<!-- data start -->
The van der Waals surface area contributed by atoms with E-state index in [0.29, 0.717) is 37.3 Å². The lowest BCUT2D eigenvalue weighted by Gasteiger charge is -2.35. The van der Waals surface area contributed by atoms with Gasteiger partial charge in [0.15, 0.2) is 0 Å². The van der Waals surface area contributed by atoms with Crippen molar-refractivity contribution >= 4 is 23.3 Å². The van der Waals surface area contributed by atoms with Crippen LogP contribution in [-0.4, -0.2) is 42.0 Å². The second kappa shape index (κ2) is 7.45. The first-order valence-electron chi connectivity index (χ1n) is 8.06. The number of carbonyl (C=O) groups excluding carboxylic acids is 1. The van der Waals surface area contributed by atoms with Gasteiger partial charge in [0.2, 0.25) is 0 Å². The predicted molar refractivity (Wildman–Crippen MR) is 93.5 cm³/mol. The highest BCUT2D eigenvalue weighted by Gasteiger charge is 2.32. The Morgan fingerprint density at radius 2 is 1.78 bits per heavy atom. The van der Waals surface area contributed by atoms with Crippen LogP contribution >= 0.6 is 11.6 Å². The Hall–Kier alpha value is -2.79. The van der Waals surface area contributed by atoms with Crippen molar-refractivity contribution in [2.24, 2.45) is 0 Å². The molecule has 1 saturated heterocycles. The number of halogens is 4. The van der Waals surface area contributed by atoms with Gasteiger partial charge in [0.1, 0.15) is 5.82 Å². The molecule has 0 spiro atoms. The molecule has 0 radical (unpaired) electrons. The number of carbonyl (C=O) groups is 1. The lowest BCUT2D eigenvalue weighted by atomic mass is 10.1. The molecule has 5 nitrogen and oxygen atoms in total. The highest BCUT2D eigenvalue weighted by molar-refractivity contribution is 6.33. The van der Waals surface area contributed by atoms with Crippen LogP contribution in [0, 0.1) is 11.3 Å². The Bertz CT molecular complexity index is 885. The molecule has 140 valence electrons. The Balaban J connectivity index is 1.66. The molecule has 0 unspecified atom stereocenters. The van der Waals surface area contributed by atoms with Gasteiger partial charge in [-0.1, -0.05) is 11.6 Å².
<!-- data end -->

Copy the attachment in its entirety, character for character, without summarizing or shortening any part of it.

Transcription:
The van der Waals surface area contributed by atoms with E-state index in [0.29, 0.717) is 37.3 Å². The lowest BCUT2D eigenvalue weighted by Gasteiger charge is -2.35. The van der Waals surface area contributed by atoms with Gasteiger partial charge in [0.15, 0.2) is 0 Å². The van der Waals surface area contributed by atoms with Crippen molar-refractivity contribution >= 4 is 23.3 Å². The van der Waals surface area contributed by atoms with Crippen LogP contribution in [-0.4, -0.2) is 42.0 Å². The second kappa shape index (κ2) is 7.45. The first-order valence-electron chi connectivity index (χ1n) is 8.06. The number of carbonyl (C=O) groups excluding carboxylic acids is 1. The van der Waals surface area contributed by atoms with Gasteiger partial charge in [0.2, 0.25) is 0 Å². The predicted molar refractivity (Wildman–Crippen MR) is 93.5 cm³/mol. The highest BCUT2D eigenvalue weighted by Gasteiger charge is 2.32. The Morgan fingerprint density at radius 2 is 1.78 bits per heavy atom. The van der Waals surface area contributed by atoms with Crippen LogP contribution >= 0.6 is 11.6 Å². The Hall–Kier alpha value is -2.79. The van der Waals surface area contributed by atoms with Crippen molar-refractivity contribution in [2.24, 2.45) is 0 Å². The molecule has 1 saturated heterocycles. The number of halogens is 4. The van der Waals surface area contributed by atoms with Gasteiger partial charge in [0.1, 0.15) is 5.82 Å². The molecule has 0 spiro atoms. The molecule has 0 radical (unpaired) electrons. The number of carbonyl (C=O) groups is 1. The lowest BCUT2D eigenvalue weighted by atomic mass is 10.1. The molecule has 5 nitrogen and oxygen atoms in total. The highest BCUT2D eigenvalue weighted by molar-refractivity contribution is 6.33. The van der Waals surface area contributed by atoms with Crippen LogP contribution in [0, 0.1) is 11.3 Å². The Bertz CT molecular complexity index is 885. The molecule has 140 valence electrons. The Balaban J connectivity index is 1.66. The molecule has 0 unspecified atom stereocenters. The van der Waals surface area contributed by atoms with Gasteiger partial charge in [-0.1, -0.05) is 11.6 Å².